“I’ve always wanted to uplift her. Because the messaging that I received from home was never shrink yourself to fit into this world. That you’re enough, everyone is enough. That you need to be individually you – all the time. I was fortunate to grow up in an environment with my parents and my two brothers who empowered me every single day. They told me I can do anything I set my mind to. So much so that my nickname was ‘Can do.’ It was later extended by my brothers to ‘Can do anything and get away with it.’”
“I was the baby of the family…and I didn’t lack confidence. If I wasn’t kicking the ball out of the recess school parking lot, in a dress to my mom’s despise – or high, high in the trees. I loved to compete – at everything, not just in sports either. This one time my teacher in elementary school he said, “I want to know who can learn the helping verb song the fastest.” [She sang the song!] I love to compete! I was that kid.”
“But what I loved so much was that I was allowed to be me. I was allowed to compete. I was allowed to speak my mind. My parents encouraged that. Just because you’re a girl you don’t have to stay in a certain lane. And then something happened in 1997. The women’s professional basketball league started.”
“The WNBA had its inaugural season when I was 11 years old. And I saw people that looked like me playing the game that I love so much. I no longer had to go out in the driveway, and try to dunk like Michael Jordan. I could go out and get buckets like Cynthia Cooper.”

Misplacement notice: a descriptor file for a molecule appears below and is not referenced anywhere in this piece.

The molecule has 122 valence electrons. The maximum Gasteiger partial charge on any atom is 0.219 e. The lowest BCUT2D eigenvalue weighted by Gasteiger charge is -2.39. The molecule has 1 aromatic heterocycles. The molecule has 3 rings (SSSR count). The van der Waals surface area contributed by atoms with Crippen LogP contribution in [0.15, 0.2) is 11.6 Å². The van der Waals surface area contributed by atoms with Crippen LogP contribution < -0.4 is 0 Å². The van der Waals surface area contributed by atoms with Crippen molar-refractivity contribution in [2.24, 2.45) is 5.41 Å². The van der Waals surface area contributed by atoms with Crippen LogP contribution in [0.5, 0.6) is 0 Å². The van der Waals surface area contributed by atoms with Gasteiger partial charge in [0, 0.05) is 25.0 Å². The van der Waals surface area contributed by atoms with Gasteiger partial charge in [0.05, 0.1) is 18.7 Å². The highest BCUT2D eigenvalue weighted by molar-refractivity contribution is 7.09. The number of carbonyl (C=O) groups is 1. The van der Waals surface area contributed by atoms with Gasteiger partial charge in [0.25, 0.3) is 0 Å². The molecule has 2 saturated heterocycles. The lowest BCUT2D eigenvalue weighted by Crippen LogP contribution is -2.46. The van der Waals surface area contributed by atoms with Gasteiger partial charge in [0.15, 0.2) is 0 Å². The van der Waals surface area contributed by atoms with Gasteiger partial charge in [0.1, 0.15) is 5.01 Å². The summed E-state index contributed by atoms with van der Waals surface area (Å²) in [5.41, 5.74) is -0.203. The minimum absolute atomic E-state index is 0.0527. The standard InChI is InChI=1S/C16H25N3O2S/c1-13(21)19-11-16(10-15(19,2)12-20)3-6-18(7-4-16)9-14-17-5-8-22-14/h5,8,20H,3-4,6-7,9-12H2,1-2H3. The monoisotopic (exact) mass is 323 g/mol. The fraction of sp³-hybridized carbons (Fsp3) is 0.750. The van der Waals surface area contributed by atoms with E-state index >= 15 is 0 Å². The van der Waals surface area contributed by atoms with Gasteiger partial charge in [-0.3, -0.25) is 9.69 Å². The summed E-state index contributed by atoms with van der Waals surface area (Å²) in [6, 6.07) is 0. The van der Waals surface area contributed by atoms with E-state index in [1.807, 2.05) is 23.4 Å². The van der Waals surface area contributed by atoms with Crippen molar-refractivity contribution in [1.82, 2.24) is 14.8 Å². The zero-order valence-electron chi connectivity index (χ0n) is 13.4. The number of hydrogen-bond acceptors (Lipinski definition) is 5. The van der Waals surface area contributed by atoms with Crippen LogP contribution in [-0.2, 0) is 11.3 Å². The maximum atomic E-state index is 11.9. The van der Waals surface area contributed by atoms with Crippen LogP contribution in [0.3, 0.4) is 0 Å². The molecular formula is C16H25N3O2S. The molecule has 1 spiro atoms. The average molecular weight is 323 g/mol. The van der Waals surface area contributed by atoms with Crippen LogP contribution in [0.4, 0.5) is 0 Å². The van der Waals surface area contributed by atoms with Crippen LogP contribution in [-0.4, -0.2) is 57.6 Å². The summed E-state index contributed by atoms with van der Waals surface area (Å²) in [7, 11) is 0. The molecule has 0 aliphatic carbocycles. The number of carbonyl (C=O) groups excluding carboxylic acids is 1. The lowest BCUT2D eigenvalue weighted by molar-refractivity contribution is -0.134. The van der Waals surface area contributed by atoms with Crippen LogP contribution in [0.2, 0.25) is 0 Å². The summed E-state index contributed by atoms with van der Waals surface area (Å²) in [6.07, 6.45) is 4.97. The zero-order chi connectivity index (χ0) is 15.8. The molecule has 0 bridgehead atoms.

“You see my parents encouraged sports. Because sports in their eyes were a microcosm of life. You learn to win; you learn to lose; you learn to work through obstacles; you learn to get up when you don’t want to; you learn to value differences because those are important. But as I ventured out into the world I realized the world wasn’t so uplifting towards differences. The world had a way of putting differences in a box.”
“For instance I received my girls’ basketball uniform in middle school: it was old and smelly and tight. The boys got brand new ones. My brother worked his butt off to get into one of the most prestigious medical schools in the country. My family was so proud. We heard the whispers. They said, “Quotas.” The world had a way of just putting differences in a box. And then getting mad when we had the audacity to not fit. Just as an individual, you get mad at me for not fitting in the box that you made.”
“There was a time that went by where I didn’t want to say yes for the basketball question. because if I checked that box then I checked all of their other assumptions. So competitive juices kicked in. I’ll show you, I’ll show you. I’m going to be the best girl. ‘You can’t dunk in a game?’ I’ll do it twice. ‘You can’t hold up an MVP trophy pregnant?’ OK I’ll show you. You can’t have a family, a career, and nurse your daughter. I came back nine-weeks post delivery, and I played in a game, and I nursed my daughter for 13 months. You can’t be on the cover of a video game. You can’t do a TED talk as an athlete.”